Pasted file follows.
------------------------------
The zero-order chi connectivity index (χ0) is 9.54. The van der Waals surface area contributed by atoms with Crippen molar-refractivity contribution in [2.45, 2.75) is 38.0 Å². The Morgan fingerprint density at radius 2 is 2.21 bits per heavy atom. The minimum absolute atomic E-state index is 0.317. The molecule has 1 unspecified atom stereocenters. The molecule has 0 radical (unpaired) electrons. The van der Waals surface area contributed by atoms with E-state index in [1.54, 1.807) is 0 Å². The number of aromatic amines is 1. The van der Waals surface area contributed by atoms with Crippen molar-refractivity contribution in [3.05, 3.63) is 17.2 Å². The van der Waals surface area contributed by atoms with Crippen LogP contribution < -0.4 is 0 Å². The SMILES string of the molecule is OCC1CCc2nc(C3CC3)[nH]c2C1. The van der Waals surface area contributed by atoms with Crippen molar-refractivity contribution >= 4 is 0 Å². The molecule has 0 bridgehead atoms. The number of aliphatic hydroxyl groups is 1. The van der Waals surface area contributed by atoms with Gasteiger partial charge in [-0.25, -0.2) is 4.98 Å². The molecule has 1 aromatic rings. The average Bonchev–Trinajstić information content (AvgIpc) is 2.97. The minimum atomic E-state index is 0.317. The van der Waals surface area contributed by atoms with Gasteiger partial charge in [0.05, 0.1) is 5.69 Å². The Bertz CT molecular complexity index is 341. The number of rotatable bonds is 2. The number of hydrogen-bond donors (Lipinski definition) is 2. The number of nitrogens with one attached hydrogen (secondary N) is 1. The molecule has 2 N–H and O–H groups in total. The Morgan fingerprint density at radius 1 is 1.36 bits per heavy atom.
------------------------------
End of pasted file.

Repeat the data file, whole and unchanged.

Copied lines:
The zero-order chi connectivity index (χ0) is 9.54. The van der Waals surface area contributed by atoms with Crippen molar-refractivity contribution in [2.45, 2.75) is 38.0 Å². The Morgan fingerprint density at radius 2 is 2.21 bits per heavy atom. The minimum absolute atomic E-state index is 0.317. The molecule has 1 unspecified atom stereocenters. The molecule has 0 radical (unpaired) electrons. The van der Waals surface area contributed by atoms with E-state index in [1.54, 1.807) is 0 Å². The number of aromatic amines is 1. The van der Waals surface area contributed by atoms with Crippen molar-refractivity contribution in [3.05, 3.63) is 17.2 Å². The van der Waals surface area contributed by atoms with Crippen LogP contribution < -0.4 is 0 Å². The SMILES string of the molecule is OCC1CCc2nc(C3CC3)[nH]c2C1. The van der Waals surface area contributed by atoms with Crippen molar-refractivity contribution >= 4 is 0 Å². The molecule has 0 bridgehead atoms. The number of aliphatic hydroxyl groups is 1. The van der Waals surface area contributed by atoms with Gasteiger partial charge in [-0.25, -0.2) is 4.98 Å². The molecule has 1 aromatic rings. The average Bonchev–Trinajstić information content (AvgIpc) is 2.97. The minimum atomic E-state index is 0.317. The van der Waals surface area contributed by atoms with Gasteiger partial charge in [0.05, 0.1) is 5.69 Å². The Bertz CT molecular complexity index is 341. The number of rotatable bonds is 2. The number of hydrogen-bond donors (Lipinski definition) is 2. The number of nitrogens with one attached hydrogen (secondary N) is 1. The molecule has 2 N–H and O–H groups in total. The Morgan fingerprint density at radius 1 is 1.36 bits per heavy atom.